If you add a ContextMenuStrip (the menu that shows up when you right-click on something) to your design, you can conveniently have more than one form control use that context menu. The only problem is that you don't know which control the context menu was over (in other words, what data the user right-clicked on) when you get the event for one of the ToolStripMenuItems on the ContextMenuStrip being clicked. Many others have monitored the control for mouse click events to tell which control fired the event, but I've found a better, more abstract way of determining this information.
In my case, I have two DataGridViews with the same context menu. The only items on that menu are Copy and Paste. The code below shows that, when Copy is clicked, the "sender" argument can be cast as a ToolStripDropDownItem, the Owner of which is a ContextMenuStrip. This Owner can be cast as the control which holds the data that the user clicked on, e.g. a DataGridView as in my case. From that point, the control can be manipulated in any way necessary.
I still haven't found a good way to have right-click select the item (cell, row, column, table) in the DGV as if the user left-clicked. Currently, the user needs to select the data with left-clicks and then right-click inside the DGV for the context-menu to know what data to use.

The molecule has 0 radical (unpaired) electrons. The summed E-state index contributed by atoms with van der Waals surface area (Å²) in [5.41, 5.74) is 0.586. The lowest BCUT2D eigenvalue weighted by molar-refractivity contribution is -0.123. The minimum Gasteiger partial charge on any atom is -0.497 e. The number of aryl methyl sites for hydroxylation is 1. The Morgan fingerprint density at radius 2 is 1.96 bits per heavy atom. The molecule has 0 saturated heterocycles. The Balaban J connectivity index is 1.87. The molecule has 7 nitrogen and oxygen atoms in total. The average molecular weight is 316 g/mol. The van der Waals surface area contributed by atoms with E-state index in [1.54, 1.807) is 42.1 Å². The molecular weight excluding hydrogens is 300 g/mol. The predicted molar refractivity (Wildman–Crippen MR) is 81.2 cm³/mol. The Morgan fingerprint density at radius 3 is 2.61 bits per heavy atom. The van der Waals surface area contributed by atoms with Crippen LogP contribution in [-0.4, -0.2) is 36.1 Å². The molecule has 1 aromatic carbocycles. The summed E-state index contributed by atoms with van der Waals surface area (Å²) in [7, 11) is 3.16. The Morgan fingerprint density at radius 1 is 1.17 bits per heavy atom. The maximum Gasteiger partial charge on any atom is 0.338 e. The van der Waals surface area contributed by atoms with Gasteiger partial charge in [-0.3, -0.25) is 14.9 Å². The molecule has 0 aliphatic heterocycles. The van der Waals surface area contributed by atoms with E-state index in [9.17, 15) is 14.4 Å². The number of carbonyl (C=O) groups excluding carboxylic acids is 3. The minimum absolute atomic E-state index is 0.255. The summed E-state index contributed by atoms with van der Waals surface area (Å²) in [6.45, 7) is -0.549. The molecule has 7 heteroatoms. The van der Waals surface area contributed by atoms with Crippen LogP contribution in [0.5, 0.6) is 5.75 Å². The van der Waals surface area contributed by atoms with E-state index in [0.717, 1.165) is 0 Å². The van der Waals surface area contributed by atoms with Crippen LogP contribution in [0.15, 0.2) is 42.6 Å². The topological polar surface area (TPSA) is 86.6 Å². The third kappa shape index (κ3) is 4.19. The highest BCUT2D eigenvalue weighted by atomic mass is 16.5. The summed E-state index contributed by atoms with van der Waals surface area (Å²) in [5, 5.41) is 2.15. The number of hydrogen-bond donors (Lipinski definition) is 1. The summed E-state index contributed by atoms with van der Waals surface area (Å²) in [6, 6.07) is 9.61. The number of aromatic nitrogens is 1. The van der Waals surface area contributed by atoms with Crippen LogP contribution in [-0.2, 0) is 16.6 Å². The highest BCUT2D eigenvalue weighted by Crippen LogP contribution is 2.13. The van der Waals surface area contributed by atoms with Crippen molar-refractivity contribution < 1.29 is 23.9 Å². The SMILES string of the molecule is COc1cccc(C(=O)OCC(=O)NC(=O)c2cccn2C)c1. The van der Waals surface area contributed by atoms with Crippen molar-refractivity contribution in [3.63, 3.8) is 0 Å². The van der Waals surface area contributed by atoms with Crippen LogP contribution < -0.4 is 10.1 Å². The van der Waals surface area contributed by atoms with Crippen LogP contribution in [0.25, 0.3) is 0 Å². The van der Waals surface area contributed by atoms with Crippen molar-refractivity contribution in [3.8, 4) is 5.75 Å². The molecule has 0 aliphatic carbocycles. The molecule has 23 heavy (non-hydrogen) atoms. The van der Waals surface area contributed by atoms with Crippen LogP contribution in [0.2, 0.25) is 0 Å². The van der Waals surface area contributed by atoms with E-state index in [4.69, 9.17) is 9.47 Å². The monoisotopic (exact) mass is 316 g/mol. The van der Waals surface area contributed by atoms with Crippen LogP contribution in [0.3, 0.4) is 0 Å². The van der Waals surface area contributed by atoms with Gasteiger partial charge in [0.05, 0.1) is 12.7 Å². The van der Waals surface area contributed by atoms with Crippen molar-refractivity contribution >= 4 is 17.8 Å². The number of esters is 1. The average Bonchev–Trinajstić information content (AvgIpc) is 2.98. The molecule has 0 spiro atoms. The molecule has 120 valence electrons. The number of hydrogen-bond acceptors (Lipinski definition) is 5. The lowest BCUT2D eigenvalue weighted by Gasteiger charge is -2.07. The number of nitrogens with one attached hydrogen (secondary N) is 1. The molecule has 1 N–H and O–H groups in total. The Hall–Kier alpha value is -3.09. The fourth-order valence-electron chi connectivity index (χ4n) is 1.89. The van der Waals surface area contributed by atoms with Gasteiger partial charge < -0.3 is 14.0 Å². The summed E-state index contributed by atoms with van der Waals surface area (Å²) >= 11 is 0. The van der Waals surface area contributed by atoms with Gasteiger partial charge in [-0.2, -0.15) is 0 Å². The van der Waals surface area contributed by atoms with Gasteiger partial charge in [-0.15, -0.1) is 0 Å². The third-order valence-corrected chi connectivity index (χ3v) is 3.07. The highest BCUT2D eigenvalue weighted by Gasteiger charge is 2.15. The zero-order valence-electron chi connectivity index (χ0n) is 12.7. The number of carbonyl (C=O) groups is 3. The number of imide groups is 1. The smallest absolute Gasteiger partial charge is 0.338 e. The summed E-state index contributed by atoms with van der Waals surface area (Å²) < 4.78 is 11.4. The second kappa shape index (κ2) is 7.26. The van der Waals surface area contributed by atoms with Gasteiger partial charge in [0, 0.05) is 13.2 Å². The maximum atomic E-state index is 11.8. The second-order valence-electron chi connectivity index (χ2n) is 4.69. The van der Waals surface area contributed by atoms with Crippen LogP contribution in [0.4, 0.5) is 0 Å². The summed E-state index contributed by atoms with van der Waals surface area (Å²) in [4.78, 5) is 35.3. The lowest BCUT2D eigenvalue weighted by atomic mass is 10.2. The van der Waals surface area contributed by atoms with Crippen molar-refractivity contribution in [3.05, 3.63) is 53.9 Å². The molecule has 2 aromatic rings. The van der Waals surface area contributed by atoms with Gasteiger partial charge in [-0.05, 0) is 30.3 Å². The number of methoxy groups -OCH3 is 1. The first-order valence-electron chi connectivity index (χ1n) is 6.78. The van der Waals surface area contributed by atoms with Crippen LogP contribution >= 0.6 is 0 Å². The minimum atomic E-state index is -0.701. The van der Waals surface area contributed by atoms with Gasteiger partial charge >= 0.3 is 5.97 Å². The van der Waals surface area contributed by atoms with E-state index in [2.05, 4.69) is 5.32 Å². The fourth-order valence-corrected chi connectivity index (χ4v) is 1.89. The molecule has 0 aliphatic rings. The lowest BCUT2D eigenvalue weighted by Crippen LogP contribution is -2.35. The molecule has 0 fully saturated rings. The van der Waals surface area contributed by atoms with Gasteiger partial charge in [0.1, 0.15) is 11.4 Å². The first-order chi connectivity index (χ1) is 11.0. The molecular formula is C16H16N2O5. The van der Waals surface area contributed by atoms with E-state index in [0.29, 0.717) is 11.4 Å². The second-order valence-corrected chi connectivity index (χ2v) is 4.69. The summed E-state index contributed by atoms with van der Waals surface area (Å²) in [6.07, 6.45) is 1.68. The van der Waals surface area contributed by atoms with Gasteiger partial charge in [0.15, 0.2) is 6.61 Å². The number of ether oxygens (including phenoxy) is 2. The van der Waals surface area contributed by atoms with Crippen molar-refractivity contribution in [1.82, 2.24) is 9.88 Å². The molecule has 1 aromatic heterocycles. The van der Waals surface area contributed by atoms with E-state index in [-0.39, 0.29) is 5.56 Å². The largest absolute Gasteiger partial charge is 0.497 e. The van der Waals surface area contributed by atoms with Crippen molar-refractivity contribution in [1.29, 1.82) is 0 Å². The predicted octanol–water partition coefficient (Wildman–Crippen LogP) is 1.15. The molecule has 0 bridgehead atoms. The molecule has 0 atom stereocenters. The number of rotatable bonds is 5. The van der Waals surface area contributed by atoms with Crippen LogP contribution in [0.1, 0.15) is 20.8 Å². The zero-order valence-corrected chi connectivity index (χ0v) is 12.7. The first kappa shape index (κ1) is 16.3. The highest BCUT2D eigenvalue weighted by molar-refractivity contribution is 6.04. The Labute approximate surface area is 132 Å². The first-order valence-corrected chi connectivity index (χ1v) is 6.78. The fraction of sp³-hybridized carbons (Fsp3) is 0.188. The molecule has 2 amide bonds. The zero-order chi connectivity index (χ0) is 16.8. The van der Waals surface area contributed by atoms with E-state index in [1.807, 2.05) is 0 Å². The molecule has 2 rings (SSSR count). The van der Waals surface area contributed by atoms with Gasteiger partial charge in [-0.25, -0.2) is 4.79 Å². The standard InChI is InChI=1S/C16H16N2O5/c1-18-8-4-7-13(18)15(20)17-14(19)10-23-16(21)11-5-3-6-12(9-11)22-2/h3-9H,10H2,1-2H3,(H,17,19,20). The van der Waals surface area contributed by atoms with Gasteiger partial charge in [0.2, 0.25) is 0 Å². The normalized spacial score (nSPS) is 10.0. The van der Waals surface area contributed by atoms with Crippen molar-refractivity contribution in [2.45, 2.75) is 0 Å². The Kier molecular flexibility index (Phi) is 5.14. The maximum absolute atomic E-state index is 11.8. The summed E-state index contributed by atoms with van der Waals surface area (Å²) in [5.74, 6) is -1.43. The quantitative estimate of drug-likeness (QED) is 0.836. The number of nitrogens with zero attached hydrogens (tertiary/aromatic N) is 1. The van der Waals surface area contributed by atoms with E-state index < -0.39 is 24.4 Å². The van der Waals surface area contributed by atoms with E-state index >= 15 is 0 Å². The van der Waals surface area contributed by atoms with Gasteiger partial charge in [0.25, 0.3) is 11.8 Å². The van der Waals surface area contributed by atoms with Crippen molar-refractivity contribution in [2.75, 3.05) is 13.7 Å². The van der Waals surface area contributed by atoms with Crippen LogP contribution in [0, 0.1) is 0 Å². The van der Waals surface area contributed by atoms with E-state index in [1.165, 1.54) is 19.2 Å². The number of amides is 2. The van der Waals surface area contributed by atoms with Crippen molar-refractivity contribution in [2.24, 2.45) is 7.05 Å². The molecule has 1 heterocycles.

- /// <summary>
- /// Copy selected item from DGV.
- /// </summary>
- /// <param name="sender">A ToolStripDropDownItem</param>
- /// <param name="e"></param>
- private void copyToolStripMenuItem_Click(object sender, EventArgs e)
- // The context menu strip called this method, so we need to determine which DGV it was clicked on
- ToolStripDropDownItem item = sender as ToolStripDropDownItem;
- if (item == null) // Error
- ContextMenuStrip strip = item.Owner as ContextMenuStrip;
- grid = strip.SourceControl as DataGridView;
- if (grid == null) // Control wasn't a DGV
- DataObject data = grid.GetClipboardContent();
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